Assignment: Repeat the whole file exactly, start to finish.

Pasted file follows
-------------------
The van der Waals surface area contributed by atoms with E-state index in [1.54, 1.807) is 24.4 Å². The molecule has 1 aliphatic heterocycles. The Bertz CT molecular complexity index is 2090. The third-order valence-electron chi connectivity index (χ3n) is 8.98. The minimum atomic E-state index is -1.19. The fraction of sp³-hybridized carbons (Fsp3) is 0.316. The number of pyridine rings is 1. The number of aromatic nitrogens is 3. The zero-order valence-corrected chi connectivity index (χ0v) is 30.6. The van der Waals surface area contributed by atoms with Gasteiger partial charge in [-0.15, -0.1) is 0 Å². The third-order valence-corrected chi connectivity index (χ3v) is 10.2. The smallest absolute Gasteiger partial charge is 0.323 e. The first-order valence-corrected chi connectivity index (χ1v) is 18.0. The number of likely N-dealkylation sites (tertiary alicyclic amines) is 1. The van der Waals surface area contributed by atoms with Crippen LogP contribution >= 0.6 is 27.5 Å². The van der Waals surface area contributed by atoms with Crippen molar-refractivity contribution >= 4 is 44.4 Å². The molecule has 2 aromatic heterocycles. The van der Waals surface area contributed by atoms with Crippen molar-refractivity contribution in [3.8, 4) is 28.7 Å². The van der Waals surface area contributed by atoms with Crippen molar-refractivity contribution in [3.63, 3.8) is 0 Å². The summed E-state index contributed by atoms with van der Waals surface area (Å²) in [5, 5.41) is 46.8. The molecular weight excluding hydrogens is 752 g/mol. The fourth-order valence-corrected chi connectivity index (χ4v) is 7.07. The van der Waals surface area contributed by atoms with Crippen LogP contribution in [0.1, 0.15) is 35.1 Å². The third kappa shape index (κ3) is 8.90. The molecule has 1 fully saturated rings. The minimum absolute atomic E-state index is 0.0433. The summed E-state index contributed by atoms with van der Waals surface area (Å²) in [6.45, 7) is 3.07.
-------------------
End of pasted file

The van der Waals surface area contributed by atoms with E-state index in [1.54, 1.807) is 24.4 Å². The molecule has 1 aliphatic heterocycles. The Bertz CT molecular complexity index is 2090. The third-order valence-electron chi connectivity index (χ3n) is 8.98. The minimum atomic E-state index is -1.19. The fraction of sp³-hybridized carbons (Fsp3) is 0.316. The number of pyridine rings is 1. The number of aromatic nitrogens is 3. The zero-order valence-corrected chi connectivity index (χ0v) is 30.6. The van der Waals surface area contributed by atoms with Gasteiger partial charge in [-0.15, -0.1) is 0 Å². The third-order valence-corrected chi connectivity index (χ3v) is 10.2. The smallest absolute Gasteiger partial charge is 0.323 e. The first-order valence-corrected chi connectivity index (χ1v) is 18.0. The number of likely N-dealkylation sites (tertiary alicyclic amines) is 1. The van der Waals surface area contributed by atoms with Crippen LogP contribution >= 0.6 is 27.5 Å². The van der Waals surface area contributed by atoms with Crippen molar-refractivity contribution >= 4 is 44.4 Å². The molecule has 2 aromatic heterocycles. The van der Waals surface area contributed by atoms with Crippen molar-refractivity contribution in [3.8, 4) is 28.7 Å². The van der Waals surface area contributed by atoms with Crippen molar-refractivity contribution in [3.63, 3.8) is 0 Å². The summed E-state index contributed by atoms with van der Waals surface area (Å²) in [5, 5.41) is 46.8. The molecular weight excluding hydrogens is 752 g/mol. The fourth-order valence-corrected chi connectivity index (χ4v) is 7.07. The van der Waals surface area contributed by atoms with Crippen LogP contribution in [0.1, 0.15) is 35.1 Å². The third kappa shape index (κ3) is 8.90. The molecule has 1 fully saturated rings. The minimum absolute atomic E-state index is 0.0433. The summed E-state index contributed by atoms with van der Waals surface area (Å²) in [6.45, 7) is 3.07.